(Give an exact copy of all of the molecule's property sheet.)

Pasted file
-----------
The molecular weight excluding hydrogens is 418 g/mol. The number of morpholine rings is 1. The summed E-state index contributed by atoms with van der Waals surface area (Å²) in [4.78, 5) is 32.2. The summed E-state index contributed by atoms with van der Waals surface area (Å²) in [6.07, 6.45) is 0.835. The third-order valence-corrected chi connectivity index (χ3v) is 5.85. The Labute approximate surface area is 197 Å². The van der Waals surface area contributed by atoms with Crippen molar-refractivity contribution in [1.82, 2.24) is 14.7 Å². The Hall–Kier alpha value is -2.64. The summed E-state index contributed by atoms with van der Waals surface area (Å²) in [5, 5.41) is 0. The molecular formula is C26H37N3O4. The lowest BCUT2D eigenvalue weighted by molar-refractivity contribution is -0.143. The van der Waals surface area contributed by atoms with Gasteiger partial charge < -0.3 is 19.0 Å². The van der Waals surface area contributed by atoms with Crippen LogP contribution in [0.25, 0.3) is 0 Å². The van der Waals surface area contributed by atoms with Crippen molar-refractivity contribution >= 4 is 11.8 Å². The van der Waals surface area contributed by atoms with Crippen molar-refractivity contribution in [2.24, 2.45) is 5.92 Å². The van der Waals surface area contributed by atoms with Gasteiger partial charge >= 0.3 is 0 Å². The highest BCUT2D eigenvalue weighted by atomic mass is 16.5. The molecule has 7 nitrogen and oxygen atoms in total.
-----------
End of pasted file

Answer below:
The molecular weight excluding hydrogens is 418 g/mol. The number of morpholine rings is 1. The summed E-state index contributed by atoms with van der Waals surface area (Å²) in [4.78, 5) is 32.2. The summed E-state index contributed by atoms with van der Waals surface area (Å²) in [6.07, 6.45) is 0.835. The third-order valence-corrected chi connectivity index (χ3v) is 5.85. The Labute approximate surface area is 197 Å². The van der Waals surface area contributed by atoms with Crippen molar-refractivity contribution in [1.82, 2.24) is 14.7 Å². The Hall–Kier alpha value is -2.64. The summed E-state index contributed by atoms with van der Waals surface area (Å²) in [5, 5.41) is 0. The molecular formula is C26H37N3O4. The lowest BCUT2D eigenvalue weighted by molar-refractivity contribution is -0.143. The van der Waals surface area contributed by atoms with Gasteiger partial charge < -0.3 is 19.0 Å². The van der Waals surface area contributed by atoms with Crippen LogP contribution in [0.25, 0.3) is 0 Å². The van der Waals surface area contributed by atoms with Crippen molar-refractivity contribution >= 4 is 11.8 Å². The van der Waals surface area contributed by atoms with Crippen molar-refractivity contribution in [2.24, 2.45) is 5.92 Å². The van der Waals surface area contributed by atoms with Gasteiger partial charge >= 0.3 is 0 Å². The highest BCUT2D eigenvalue weighted by atomic mass is 16.5. The molecule has 7 nitrogen and oxygen atoms in total.